By bringing the designers in house and building their own custom versions of not just the photodetector but also the various chips needed to parse and pass on the signals, they brought the cost of the receiver down from tens of thousands of dollars to… three dollars.
“We’ve been able to get rid of these expensive processing chips for timing and stuff,” said Russell. “We build our own ASIC. We only take like a speck of InGaAs and put it onto the chip. And we custom fab the chips.”
“This is something people have assumed there was no way you could ever scale it for production fleets,” he continued. “Well, it turns out it doesn’t actually have to be expensive!”
Sure — all it took was a bunch of geniuses, five years, and a seven-figure budget (and I’d be surprised if the $36M in seed funding was all they had to work with). But let’s not quibble.
Quality inspection time in the clean room.
It’s all being done with a view to the long road ahead, though. Last year the company demonstrated that its systems not only worked, but worked well, even if there were only a few dozen of them at first. And they could get away with it, since as Russell put it, “What everyone has been building out so far has been essentially an autonomous test fleet. But now everyone is looking into building an actual, solidified hardware platform that can scale to real world deployment.”
Some companies took a leap of faith, like Toyota and a couple other unnamed companies, even though it might have meant temporary setbacks.
“It’s a very high barrier to entry, but also a very high barrier to exit,” Russell pointed out. “Some of our partners, they’ve had to throw out tens of thousands of miles of data and redo a huge portion of their software stack to move over to our sensor. But they knew they had to do it eventually. It’s like ripping off the band-aid.”
We’ll soon see how the industry progresses — with steady improvement but also intense anxiety and scrutiny following the fatal crash of an Uber autonomous car, it’s difficult to speculate on the near future. But Luminar seems to be looking further down the road.

Source: Gadgets – techcrunch

Massterly aims to be the first full-service autonomous marine shipping company

Massterly aims to be the first full-service autonomous marine shipping company
Logistics may not be the most exciting application of autonomous vehicles, but it’s definitely one of the most important. And the marine shipping industry — one of the oldest industries in the world, you can imagine — is ready for it. Or at least two major Norwegian shipping companies are: they’re building an autonomous shipping venture called Massterly from the ground up.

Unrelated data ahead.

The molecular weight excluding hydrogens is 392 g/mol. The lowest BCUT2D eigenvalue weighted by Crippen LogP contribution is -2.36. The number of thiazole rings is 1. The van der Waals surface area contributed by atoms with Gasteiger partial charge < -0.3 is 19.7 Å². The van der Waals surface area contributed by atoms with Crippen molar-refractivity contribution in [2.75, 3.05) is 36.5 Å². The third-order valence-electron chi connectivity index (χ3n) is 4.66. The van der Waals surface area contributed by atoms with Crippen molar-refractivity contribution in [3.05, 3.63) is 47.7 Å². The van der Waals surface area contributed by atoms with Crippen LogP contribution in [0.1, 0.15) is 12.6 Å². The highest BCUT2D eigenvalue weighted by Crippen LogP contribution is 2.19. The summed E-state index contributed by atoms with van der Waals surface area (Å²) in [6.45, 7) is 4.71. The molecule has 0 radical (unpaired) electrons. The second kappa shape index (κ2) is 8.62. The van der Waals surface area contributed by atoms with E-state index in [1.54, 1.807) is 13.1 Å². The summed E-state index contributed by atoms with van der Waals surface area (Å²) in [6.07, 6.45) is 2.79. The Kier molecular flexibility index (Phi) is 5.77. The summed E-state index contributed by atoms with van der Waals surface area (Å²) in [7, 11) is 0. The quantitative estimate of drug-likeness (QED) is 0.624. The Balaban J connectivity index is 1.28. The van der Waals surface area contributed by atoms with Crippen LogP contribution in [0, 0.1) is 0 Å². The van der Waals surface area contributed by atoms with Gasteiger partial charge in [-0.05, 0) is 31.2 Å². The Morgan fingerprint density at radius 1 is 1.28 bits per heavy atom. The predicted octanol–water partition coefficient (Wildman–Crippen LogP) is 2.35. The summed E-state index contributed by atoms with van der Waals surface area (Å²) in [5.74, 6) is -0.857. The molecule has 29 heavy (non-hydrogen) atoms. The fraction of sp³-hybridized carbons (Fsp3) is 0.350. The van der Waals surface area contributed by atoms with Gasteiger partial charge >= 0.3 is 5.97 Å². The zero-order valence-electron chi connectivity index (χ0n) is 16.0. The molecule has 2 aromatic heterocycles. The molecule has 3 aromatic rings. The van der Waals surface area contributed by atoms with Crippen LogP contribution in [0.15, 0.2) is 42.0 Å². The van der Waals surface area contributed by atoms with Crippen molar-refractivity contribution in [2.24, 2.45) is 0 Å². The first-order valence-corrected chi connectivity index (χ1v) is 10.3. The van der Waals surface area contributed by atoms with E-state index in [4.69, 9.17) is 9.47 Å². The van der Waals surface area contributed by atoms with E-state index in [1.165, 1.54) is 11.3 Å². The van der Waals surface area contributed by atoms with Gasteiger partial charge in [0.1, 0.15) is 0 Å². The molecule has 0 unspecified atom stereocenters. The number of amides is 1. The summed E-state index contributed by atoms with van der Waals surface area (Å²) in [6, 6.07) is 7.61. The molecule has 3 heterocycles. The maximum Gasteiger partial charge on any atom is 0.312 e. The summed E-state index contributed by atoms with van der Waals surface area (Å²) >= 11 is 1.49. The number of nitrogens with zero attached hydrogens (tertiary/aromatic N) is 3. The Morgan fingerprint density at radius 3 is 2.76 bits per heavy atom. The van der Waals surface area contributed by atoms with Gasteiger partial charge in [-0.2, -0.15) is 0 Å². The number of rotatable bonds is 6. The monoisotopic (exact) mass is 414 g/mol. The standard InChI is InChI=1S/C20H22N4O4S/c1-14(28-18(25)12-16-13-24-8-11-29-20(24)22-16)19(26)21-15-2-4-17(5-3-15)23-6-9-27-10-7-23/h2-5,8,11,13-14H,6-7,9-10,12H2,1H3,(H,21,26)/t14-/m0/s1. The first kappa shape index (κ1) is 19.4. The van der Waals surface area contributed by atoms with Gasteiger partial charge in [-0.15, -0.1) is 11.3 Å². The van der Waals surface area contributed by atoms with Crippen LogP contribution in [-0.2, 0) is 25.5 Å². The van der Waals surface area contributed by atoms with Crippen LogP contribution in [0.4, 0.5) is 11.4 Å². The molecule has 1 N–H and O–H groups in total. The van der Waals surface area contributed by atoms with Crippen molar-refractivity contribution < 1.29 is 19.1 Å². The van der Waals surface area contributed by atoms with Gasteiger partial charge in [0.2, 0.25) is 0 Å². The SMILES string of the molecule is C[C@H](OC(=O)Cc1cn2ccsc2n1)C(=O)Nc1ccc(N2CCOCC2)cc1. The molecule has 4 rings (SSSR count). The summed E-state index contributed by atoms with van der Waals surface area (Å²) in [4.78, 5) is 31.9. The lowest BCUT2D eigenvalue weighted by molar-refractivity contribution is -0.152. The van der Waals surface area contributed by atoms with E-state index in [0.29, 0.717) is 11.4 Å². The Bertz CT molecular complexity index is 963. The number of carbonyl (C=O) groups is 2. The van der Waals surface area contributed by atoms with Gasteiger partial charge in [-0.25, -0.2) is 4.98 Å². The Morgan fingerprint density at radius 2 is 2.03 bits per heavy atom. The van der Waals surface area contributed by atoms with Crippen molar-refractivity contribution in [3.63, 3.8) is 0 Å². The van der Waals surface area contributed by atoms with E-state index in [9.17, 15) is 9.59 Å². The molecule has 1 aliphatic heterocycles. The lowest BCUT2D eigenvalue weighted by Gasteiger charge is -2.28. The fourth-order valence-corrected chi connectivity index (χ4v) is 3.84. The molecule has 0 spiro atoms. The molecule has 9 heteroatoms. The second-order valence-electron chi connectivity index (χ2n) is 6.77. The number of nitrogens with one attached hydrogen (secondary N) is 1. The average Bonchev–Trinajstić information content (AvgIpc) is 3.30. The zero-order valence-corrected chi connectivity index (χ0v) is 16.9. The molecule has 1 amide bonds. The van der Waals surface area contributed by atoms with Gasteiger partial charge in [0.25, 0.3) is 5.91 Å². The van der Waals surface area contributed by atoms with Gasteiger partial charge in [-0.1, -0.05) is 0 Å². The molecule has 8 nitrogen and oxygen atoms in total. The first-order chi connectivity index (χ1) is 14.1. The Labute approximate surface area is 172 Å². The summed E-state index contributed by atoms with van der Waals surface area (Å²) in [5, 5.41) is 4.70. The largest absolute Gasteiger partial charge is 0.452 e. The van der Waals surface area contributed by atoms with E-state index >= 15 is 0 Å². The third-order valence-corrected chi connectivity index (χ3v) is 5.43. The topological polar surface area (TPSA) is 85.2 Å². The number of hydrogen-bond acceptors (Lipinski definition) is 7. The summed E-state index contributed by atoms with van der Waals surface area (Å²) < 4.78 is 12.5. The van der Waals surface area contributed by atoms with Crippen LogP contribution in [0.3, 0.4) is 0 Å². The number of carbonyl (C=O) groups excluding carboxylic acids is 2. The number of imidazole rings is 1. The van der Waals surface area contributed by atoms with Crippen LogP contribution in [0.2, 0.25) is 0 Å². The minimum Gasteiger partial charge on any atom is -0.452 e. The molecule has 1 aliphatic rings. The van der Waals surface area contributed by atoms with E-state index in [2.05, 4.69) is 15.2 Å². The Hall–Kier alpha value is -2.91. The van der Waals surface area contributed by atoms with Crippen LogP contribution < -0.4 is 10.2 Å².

“Massterly” isn’t just a pun on mass; “Maritime Autonomous Surface Ship” is the term Wilhelmson and Kongsberg coined to describe the self-captaining boats that will ply the seas of tomorrow.
These companies, with “a combined 360 years of experience” as their video put it, are trying to get the jump on the next phase of shipping, starting with creating the world’s first fully electric and autonomous container ship, the Yara Birkeland. It’s a modest vessel by shipping terms — 250 feet long and capable of carrying 120 containers according to the concept — but will be capable of loading, navigating and unloading without a crew
The Yara Birkeland, as envisioned in concept art.
(One assumes there will be some people on board or nearby to intervene if anything goes wrong, of course. Why else would there be railings up front?)
Each has major radar and lidar units, visible light and IR cameras, satellite connectivity and so on.
Control centers will be on land, where the ships will be administered much like air traffic, and ships can be taken over for manual intervention if necessary.
At first there will be limited trials, naturally: the Yara Birkeland will stay within 12 nautical miles of the Norwegian coast, shuttling between Larvik, Brevik and Herøya. It’ll only be going 6 knots — so don’t expect it to make any overnight deliveries.

“As a world-leading maritime nation, Norway has taken a position at the forefront in developing autonomous ships,” said Wilhelmson group CEO Thomas Wilhelmson in a press release. “We take the next step on this journey by establishing infrastructure and services to design and operate vessels, as well as advanced logistics solutions associated with maritime autonomous operations. Massterly will reduce costs at all levels and be applicable to all companies that have a transport need.”
The Yara Birkeland is expected to be seaworthy by 2020, though Massterly should be operating as a company by the end of the year.

Source: Gadgets – techcrunch